By MIKE CHAIKEN
Fans of the sounds of the horns mingling together as one within the context of a classical composition will take delight in the Hartford Symphony Orchestra’s upcoming concert, “Brass and Brahms” from Nov. 2 to 4.
As part of the repertoire that evening, HSO’s horn section (principal horn Barbara Hill, assistant principal horn John Michael Adair, and horn players Hilary Ledebuhr and Nick Rubenstein) will step into the spotlight to perform “Schumann’s Concertstück for Four Horns in F Major.”
There has never been a dearth of classical material for horns in the classical music universe, said Hill. “There is a wealth of repertoire in every major historical time period that takes advantage of the horn as an expressive, beautiful, and versatile instrument.”
The sound of the horns used for that repertoire has, however, evolved over time. “I find most fascinating… how composers have employed the technological advances of the instrument—from the natural horn – a single piece of tubing where the right hand is used to get the notes— to the present day valve triple horn,” said Hill.
“In particular,” said Hill, “the Classical and Romantic periods are littered with beautiful horn solos in chamber music—and definitely within large scale works…Of course, as a musician in the 21st century, musician, you have to be prepared to play all kinds of repertoire that utilizes the lyrical and expressive qualities of the horn, from the movie music of John Williams, to the heavy metal of Dee Snyder of Twisted Sister fame, to the live soundtrack of ‘Game of Thrones,’ all of which I’ve had the pleasure of playing.”
Typically, horns will be part of the ensemble and not the sole instrumentation.
“The feeling of both listening and being part of the sound of the horns ‘mingling amongst themselves’ is a difficult one to describe,” said Hill, whose first instrument actually was the piano. “When a group of the same instruments play together as a rhythmically tight ensemble, with excellent intonation, a same concept of sound and articulation, with the same interpretation of the composer’s intent, the performance takes on a feeling of something that is larger than any of the four of us on stage… it’s somehow amplified many times over by the collaboration while at the same time, as provided by Schumann, gives us each the individual freedom and opportunity to express our individual voices.”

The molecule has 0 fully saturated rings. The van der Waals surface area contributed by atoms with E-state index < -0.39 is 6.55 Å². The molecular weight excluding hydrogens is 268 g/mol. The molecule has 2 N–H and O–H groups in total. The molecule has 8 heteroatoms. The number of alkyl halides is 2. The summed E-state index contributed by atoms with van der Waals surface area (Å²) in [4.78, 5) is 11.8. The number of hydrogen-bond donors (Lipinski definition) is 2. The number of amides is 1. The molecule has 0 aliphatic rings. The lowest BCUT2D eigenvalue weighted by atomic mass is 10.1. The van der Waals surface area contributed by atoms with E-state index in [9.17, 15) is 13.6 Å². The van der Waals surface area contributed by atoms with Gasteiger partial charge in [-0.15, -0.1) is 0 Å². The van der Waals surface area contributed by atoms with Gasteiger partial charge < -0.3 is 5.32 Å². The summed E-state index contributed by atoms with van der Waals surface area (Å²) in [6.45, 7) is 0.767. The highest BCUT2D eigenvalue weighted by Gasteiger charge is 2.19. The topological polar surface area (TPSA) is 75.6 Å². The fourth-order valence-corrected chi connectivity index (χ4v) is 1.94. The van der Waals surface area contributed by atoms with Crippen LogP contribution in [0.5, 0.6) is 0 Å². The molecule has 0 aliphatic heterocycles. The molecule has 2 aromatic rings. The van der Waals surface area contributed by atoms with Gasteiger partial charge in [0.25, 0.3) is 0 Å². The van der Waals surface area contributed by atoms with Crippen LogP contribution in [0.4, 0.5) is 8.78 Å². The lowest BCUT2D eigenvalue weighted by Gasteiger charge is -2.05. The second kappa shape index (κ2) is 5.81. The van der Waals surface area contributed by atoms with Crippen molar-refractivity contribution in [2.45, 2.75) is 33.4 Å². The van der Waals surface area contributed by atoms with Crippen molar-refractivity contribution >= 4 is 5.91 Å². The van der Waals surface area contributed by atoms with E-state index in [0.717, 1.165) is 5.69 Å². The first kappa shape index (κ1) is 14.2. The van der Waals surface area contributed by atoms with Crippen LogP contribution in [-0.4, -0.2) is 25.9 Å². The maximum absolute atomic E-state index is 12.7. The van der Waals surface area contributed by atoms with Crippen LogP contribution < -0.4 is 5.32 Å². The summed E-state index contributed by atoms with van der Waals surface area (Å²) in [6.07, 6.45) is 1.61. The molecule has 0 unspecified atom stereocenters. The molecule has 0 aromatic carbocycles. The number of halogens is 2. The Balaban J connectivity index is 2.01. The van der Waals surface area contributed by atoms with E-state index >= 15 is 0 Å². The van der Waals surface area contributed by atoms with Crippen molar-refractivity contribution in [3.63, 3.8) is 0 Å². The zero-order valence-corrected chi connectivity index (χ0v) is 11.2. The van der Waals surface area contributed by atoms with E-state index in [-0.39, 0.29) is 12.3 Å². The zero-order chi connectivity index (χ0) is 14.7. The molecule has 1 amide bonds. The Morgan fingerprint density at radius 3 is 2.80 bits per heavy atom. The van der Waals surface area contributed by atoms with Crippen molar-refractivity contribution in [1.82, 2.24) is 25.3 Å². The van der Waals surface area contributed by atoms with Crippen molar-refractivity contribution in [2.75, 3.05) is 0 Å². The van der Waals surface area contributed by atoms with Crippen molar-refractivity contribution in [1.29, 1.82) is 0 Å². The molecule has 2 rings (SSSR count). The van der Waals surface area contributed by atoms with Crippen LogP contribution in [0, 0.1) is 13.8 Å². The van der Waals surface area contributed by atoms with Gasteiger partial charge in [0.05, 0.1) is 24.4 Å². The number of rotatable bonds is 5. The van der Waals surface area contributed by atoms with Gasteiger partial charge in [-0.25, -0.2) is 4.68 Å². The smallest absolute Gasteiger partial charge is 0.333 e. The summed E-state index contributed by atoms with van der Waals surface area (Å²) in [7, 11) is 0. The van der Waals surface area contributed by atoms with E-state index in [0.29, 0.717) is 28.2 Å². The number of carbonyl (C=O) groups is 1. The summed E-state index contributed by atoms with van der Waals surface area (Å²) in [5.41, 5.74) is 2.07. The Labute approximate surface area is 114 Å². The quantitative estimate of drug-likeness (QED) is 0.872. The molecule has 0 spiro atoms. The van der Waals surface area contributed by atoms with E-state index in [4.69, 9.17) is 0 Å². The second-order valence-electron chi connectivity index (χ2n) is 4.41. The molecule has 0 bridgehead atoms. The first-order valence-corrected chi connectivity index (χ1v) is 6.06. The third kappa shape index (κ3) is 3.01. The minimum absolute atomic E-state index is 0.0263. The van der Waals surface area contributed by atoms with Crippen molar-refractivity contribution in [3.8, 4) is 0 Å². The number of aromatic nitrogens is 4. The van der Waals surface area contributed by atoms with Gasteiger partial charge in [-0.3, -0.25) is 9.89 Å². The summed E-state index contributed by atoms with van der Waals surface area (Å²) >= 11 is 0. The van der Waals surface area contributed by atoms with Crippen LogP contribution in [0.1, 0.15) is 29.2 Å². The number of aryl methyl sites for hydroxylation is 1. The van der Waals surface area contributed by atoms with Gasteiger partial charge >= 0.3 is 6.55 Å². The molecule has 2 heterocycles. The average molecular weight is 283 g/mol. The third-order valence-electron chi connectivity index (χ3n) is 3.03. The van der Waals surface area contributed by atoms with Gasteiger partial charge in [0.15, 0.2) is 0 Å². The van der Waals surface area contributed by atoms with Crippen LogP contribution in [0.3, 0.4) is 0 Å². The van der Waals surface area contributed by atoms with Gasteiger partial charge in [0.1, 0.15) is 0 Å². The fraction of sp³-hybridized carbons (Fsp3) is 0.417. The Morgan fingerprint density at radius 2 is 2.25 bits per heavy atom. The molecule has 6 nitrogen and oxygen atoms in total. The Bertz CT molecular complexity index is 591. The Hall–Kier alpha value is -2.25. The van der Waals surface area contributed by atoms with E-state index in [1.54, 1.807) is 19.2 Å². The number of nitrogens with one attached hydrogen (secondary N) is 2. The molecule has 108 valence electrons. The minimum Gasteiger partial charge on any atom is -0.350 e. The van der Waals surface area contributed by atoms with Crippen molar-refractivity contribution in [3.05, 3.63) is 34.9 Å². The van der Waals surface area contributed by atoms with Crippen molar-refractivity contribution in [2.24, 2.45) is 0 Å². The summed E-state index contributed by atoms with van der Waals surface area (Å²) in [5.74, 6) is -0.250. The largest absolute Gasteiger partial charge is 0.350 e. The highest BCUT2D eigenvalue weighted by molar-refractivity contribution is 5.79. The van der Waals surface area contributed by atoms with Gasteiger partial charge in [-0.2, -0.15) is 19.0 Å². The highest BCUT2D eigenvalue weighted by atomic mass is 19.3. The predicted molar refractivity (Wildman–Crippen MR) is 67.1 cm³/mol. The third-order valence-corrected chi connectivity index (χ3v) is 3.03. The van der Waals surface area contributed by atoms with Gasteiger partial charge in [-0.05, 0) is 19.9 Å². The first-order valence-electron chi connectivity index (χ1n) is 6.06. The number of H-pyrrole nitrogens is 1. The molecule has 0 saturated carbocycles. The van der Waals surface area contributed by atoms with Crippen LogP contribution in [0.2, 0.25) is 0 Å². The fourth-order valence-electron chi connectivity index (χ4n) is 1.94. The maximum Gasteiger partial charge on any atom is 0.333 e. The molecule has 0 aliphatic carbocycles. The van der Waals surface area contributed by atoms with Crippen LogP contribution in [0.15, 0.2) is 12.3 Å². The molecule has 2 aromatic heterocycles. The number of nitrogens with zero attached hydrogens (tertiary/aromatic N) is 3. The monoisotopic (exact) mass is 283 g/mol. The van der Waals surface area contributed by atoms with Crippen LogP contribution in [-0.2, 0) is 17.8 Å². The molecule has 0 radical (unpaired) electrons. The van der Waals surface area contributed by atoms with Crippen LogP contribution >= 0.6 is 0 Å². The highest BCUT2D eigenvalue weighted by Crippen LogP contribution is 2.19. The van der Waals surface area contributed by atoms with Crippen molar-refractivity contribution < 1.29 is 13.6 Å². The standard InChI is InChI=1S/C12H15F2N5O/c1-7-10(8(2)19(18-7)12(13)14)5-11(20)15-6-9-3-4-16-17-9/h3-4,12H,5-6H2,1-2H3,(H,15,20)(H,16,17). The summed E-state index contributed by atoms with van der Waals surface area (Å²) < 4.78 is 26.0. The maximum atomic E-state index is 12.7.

The emotions and thoughts evoked by instrumental music is a personal one, and for Hill “listening to the Schumann has meant: 1. that I will get to play this amazing piece at some point in my career; 2. that I’m grateful for having chosen an instrument to study and perform on that is provided with such fun and challenging repertoire; and 3. that I get to share my love and passion for making music not just by myself, but with three other wonderful musicians who I am lucky to call friends and colleagues,” said Hill
“There are not many pieces we play together on stage, in the context of the standard orchestral literature, that encompass a three-plus octave range and includes so many notes,” said Hill.
“The dialogue that exists among us in this piece, to me, gets at the heart of what it means to be a member of the horn section in the HSO,” said Hill. “It isn’t the crazy number of notes we have to play, or even the extreme range, but rather the reward lies in Schumann’s writing, where we get to put on full display the close friendship, teamwork, and musicianship we share on almost a daily basis- in and outside of the concert hall.”
Hartford Symphony Orchestra presents “Brass and Brahms” Friday through Sunday, Nov. 2 to 4 at the Belding Theater at The Bushnell, 166 Capitol Ave., Hartford. The Friday and Saturday performances are 8 p.m. The Sunday performance is 3 p.m. Tickets start at $35.
For tickets, call (860)987-5900 or visit www.hartfordsymphony.org